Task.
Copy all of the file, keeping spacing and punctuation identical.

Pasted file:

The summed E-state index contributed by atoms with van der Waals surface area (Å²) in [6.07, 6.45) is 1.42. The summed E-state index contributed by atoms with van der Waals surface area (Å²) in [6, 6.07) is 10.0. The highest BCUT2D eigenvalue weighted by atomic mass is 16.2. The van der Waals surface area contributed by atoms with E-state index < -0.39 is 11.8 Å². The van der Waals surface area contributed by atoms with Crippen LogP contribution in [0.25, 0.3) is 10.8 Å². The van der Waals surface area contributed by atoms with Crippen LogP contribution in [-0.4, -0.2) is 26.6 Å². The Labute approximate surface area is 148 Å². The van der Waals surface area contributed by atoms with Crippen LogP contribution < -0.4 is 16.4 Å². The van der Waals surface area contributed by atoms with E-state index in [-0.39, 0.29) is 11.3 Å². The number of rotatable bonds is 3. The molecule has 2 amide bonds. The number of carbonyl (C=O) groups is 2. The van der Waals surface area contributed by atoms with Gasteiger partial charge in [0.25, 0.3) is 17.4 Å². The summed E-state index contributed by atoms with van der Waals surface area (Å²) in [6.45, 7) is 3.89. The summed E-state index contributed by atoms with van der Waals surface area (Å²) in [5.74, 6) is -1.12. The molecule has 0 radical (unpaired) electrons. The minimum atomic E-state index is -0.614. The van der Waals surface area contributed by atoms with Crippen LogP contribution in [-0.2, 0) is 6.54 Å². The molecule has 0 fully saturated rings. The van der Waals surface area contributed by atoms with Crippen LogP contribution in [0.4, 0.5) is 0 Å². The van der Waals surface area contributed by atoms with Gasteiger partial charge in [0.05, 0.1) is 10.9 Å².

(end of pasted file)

The summed E-state index contributed by atoms with van der Waals surface area (Å²) in [6.07, 6.45) is 1.42. The summed E-state index contributed by atoms with van der Waals surface area (Å²) in [6, 6.07) is 10.0. The highest BCUT2D eigenvalue weighted by atomic mass is 16.2. The van der Waals surface area contributed by atoms with E-state index < -0.39 is 11.8 Å². The van der Waals surface area contributed by atoms with Crippen LogP contribution in [0.25, 0.3) is 10.8 Å². The van der Waals surface area contributed by atoms with Crippen LogP contribution in [-0.4, -0.2) is 26.6 Å². The Labute approximate surface area is 148 Å². The van der Waals surface area contributed by atoms with Crippen LogP contribution < -0.4 is 16.4 Å². The van der Waals surface area contributed by atoms with E-state index in [-0.39, 0.29) is 11.3 Å². The number of rotatable bonds is 3. The molecule has 2 amide bonds. The number of carbonyl (C=O) groups is 2. The van der Waals surface area contributed by atoms with Gasteiger partial charge in [0.25, 0.3) is 17.4 Å². The summed E-state index contributed by atoms with van der Waals surface area (Å²) in [6.45, 7) is 3.89. The summed E-state index contributed by atoms with van der Waals surface area (Å²) in [5.74, 6) is -1.12. The molecule has 0 radical (unpaired) electrons. The minimum atomic E-state index is -0.614. The van der Waals surface area contributed by atoms with Crippen LogP contribution in [-0.2, 0) is 6.54 Å². The molecule has 0 fully saturated rings. The van der Waals surface area contributed by atoms with Crippen LogP contribution in [0.4, 0.5) is 0 Å². The van der Waals surface area contributed by atoms with Gasteiger partial charge in [0.05, 0.1) is 10.9 Å².